Fans of vintage Hindi films are intimately familiar with the theme of female ornamentation, which is expressed beautifully through song lyrics from this period of cinema. Countless songs from the Golden Era describe the charms of a woman’s kajraa (kohl), gajraa (flower garland), jhumkaa (earring), bi.ndii (beauty spot), ka.nganaa (bangle), and so on. In addition to these words, another common term that you might encounter in this genre of songs is solaah si.ngaar, which literally means “sixteen embellishments.”
The most famous example of this phrase occurs in a song from the eternally beautiful film Pakeezah. In “ThaaDe rahiiyo, o baa.nke yaar,” Lata Mangeshkar, on Meena Kumari, sings:
mai.n to kar aauu.n solaah si.ngaar / (I will come, adorned with the sixteen embellishments)
ThaaDe rahiiyo, o baa.nke yaar / (Keep waiting, oh beautiful lover)
The term solaah si.ngaar refers to sixteen ways in which brides of ancient India adorned themselves before meeting their groom. Although sources conflict over the inclusion of certain ornaments, I am presenting a list of the most commonly accepted beautification aids associated with solaah si.ngaar below.
1. bi.ndii, a beauty spot adorning the forehead.
2. si.nduur, a sacred mark of vermillion lining the parting of a bride’s hair. si.nduur is still applied as a sign of marriage by modern Indian women.
3. maa.ng tiikaa, a gold pendant that hangs over the bride’s forehead.
4. a.njanaa or kaajal, the decoration of the bride’s eyes using kohl.
5. naath, a hoop-shaped nose ring.
6. haar, intricate necklaces made of gold and precious stones. The most auspicious necklace offered to the bride during a Hindu wedding is the mangalsutra, which symbolizes the inseparable bond between husband and wife.
7. karan phuul, large earrings that cover the bride’s entire ear.
8. maha.ndii, henna designs drawn on the bride’s hands and feet.
9. chuuDii, sets of bangles adorning the bride’s wrists.
10. baajuba.nd, armlets adorning the bride’s upper arms.
11. aarsii, a flat jeweled mirror worn as a ring. Supposedly, it was used by brides to check their appearance and possibly sneak a look at their grooms before the official unveiling!
12. keshaa-pashaa-rachnaa, the styling of the bride’s hair in traditional patterns and adornment of the hair with jewelry and gajraa (flower garlands).
13. kamarba.nd, a waist band made of gold and precious gems. The etymologists among our readers might notice the uncanny similarity of this word to cummerbund, the broad waist sash worn by men with tuxedos.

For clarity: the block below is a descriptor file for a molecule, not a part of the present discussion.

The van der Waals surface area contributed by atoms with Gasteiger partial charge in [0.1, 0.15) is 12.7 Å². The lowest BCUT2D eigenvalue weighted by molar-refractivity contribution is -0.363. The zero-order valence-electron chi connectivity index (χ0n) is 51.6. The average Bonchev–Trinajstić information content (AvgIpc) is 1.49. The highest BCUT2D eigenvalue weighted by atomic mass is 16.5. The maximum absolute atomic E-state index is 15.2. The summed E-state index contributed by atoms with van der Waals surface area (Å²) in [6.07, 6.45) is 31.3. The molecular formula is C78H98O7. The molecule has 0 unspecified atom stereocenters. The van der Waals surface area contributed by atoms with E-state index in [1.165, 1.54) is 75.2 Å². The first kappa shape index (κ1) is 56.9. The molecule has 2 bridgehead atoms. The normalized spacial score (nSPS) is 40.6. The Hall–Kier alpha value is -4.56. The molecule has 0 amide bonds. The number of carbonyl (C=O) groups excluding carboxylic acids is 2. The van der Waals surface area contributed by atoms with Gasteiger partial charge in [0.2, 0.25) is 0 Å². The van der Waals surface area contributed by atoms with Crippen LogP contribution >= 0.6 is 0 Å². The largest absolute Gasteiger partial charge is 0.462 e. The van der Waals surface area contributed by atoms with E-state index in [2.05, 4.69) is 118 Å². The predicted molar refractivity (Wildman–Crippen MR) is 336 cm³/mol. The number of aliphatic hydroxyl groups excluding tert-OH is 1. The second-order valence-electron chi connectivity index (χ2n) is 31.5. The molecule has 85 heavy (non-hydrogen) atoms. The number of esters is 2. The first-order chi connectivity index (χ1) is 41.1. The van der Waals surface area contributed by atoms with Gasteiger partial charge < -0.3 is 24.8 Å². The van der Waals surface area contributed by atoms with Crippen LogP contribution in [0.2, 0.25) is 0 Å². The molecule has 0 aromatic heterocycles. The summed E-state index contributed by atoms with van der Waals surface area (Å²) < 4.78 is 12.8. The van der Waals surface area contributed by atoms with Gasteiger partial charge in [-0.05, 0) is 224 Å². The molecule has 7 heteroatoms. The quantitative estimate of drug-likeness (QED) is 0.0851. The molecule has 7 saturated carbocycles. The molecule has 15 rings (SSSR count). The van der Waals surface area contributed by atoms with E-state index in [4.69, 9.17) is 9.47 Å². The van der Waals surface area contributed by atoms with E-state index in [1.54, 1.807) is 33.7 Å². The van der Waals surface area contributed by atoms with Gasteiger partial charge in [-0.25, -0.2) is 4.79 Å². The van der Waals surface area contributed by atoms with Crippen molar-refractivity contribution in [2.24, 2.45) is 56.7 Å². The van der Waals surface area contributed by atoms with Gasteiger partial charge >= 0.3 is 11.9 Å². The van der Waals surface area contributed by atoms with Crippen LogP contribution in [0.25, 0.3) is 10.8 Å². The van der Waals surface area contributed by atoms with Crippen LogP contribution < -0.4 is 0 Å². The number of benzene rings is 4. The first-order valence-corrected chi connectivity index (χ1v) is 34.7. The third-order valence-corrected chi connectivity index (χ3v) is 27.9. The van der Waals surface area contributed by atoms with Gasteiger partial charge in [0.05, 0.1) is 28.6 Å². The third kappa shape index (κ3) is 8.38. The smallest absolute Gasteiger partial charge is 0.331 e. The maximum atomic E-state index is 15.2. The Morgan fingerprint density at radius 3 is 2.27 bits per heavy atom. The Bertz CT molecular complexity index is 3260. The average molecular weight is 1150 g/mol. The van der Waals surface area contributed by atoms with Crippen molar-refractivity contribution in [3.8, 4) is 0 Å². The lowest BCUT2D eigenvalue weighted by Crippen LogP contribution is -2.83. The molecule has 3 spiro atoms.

14. paayal, a chain adorned with small bells, often made of silver, worn around the ankle.
15. itar, fragrant oils and perfumes to keep the bride smelling fresh throughout the ceremony.
16. saarii/laha.ngaa, the bridal dress. Popular colors include red, green, and gold.
As you can see, solaah si.ngaar takes make-up to a whole new level of complexity and depth! Thankfully, modern Indian brides aren’t expected to keep up most of these practices past their wedding day in order to please their husbands. We can only imagine how much time and effort brides in ancient India must have spent on perfecting their appearances through this elaborate regimen of beautification.
This post was inspired by a question about solaah si.ngaar by one of our readers paasha. If you have any more burning questions about vintage Hindi cinema, feel free to shoot us a line–we’ll do our best to solve your Bollywood mystery! Until next time…
Good explanation for something we thought we all knew but really didn’t!
Aur zendegi ke is torgi baazi se
bizaar hogaye hon,
The line is actually “Aur zindagi ke is dhoke baazii se bezaar ho gayii hoo.N,” [“And I am fed up with the treachery life has dealt me.”] spoken by Pakeezah in despair at her life as a prostitute unable to lead a normal life with the man she loves. The word “baazi” is a round in a card game, or a gamble and “dhoke” means treacherous or cheating. As a courtesan who earns a living by having men admire her, Pakeezah is forced to play a game she can never win.
Your post reminded me of an article I read a long time ago, where the writer had pointed out how most of the singaar items that we take as mere adornments today, actually have some acupressure-type benefits/reasons. eg. the bindi is put at a particular pressure spot, nose & ear piercings conform to pressure-points too, toe-rings [bichchua, that married women wear on 2nd toe] also presses some nerves, & so on. Each of these act to either calm the woman, arouse her, etc.
So also, the material used in, eg. sindoor, acts to cool the head ; henna/mehndi is a coolant too.
Colours & Scents played a large role too. Now we know it as aromatherapy, colour therapy, ….
I cannot say how far all this is true; but it was an interesting read nonetheless. Maybe you can use your resourcefulness to research some of this 🙂
This is so cool to learn! Never occurred to me that “solah singaar” could literally be just that. I figured it had something to do with the age of 16, as in “sweet sixteen.”
love the article!